When you have kids, you sacrifice. And one of the biggest sacrifices you make is your sleep. I can happily sleep all day, all night, and all the next day, punctuated by breaks for food, the toilet, and occasional book-reading. In fact, that is pretty much how I got through my last year at uni. But when you are a parent, the word “bedtime” takes on a whole new meaning.
For kids, bedtime is almost the worst torture you can inflict upon them (along with vegetables, bathtime, and clean clothing). My five-year-old son can be playing quietly and contentedly by himself, and the moment I say the B-word, he turns into a feral, shrieking banshee who wails like he’s being thrown into the jaws of a kraken. (Side note: Do krakens have jaws?)
My 11-year-old daughter, on the other hand, calmly and politely wishes me good night, brushes her teeth, climbs into bed, and proceeds to read and read and read under her covers with a torch until I catch her and demand that she cease. At least three times. I take the torch away after the first warning, but she always has other light sources hidden under her covers. A glow bracelet, for example. Her brother’s night light. (Cue more shrieking from his room when he woke to use the loo and discovered it missing.)
And the baby, at five months, has started sleeping through the night — well, sort of, if you count waking up at 1am to gurgle and coo and smile at me while I try to silently change her nappy and resettle her without making eye contact. Apparently the middle of the night is prime time to play and gnaw on her stuffed animals. No amount of rocking, quiet singing, face-stroking, bum-patting, or undignified pleading from me will persuade her to go back to sleep until she is good and ready.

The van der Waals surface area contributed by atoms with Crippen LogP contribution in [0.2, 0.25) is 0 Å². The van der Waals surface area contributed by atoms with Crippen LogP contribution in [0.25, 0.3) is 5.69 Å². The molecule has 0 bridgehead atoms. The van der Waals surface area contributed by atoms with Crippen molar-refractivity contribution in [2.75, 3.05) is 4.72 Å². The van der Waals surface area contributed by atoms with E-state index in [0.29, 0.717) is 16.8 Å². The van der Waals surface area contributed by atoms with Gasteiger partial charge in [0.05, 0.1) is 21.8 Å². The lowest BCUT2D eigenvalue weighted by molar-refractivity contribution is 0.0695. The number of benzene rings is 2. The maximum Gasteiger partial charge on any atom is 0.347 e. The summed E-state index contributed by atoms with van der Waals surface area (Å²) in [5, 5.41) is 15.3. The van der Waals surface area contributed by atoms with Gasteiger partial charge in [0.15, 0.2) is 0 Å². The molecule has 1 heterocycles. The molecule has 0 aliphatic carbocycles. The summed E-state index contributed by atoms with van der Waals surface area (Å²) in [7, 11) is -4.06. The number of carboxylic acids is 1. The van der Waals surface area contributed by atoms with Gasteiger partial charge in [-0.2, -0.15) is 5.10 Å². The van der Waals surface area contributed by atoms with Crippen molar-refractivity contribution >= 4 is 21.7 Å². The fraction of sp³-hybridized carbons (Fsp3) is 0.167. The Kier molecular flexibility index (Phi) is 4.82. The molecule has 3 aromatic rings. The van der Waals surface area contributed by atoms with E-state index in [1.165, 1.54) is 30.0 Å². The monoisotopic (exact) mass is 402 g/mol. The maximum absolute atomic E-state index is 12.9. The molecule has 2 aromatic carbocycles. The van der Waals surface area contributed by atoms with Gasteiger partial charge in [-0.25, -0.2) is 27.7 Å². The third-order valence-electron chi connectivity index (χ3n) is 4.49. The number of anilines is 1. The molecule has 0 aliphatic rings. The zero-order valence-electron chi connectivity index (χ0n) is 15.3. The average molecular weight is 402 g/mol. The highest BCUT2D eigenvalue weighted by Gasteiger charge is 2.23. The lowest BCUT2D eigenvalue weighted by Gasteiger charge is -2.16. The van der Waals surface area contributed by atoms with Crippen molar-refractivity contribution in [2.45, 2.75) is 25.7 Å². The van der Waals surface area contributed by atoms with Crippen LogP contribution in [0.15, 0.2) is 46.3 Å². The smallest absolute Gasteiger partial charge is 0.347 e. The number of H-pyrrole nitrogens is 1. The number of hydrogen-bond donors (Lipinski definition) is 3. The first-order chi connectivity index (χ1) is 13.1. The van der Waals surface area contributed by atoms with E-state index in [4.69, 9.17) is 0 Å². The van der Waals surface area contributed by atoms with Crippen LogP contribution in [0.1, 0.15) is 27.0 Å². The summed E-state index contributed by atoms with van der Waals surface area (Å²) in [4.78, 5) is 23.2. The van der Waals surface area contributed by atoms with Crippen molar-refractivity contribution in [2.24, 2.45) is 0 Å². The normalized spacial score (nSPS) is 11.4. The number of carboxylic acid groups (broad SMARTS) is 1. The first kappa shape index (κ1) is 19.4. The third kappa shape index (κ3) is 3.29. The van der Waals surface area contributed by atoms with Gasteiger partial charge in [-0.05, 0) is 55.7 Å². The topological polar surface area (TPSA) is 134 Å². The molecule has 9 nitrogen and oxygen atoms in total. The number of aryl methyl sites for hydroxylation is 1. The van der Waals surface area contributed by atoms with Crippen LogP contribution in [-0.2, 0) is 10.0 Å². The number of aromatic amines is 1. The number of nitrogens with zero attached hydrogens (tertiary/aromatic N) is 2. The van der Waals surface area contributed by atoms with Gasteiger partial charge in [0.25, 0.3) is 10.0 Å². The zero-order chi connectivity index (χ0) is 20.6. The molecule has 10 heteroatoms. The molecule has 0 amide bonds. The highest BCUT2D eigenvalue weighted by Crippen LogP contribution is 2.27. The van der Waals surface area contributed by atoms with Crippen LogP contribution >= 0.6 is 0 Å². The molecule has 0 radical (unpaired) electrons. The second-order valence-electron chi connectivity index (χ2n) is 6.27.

All of this means I’m chronically sleep-deprived, and I wish I could have a redo on all those childhood naps I refused. I also sometimes wish I could go back to uni and relive those glorious sleepy days when it was acceptable to go to class in clothes strongly resembling pyjamas (and sometimes actual pyjamas). But mostly, I look forward to a not-so-far-off future where my children are all teenagers who do nothing but sleep, all day long, and all I want them to do is please wake up and talk to me – even if it’s the middle of the night.
What I’m reading this week: Holding Up the Universe, by Jennifer Niven
Libby Strout was once known as “America’s Fattest Teen”, but she’s moved on from that label – and now she’s ready to return to high school on her own terms, and with the confidence she never felt before. And high school is where she meets Jack Masselin, who has a secret he’s been trying to hide: He can’t recognise faces, even those of his own family members and friends, so he hides beneath the persona of the class clown. When he and Libby get tangled up in a cruel high school game which lands both of them in group counselling, the two of them have to learn to navigate their lives with an authenticity that’s hard for high-schoolers to acknowledge, let alone practise. This is a YA novel which I think is wonderful not only for teens, but also for parents who may have a few hang-ups left over from their own high school days. It’s raw in places, but very real, and ultimately redemptive.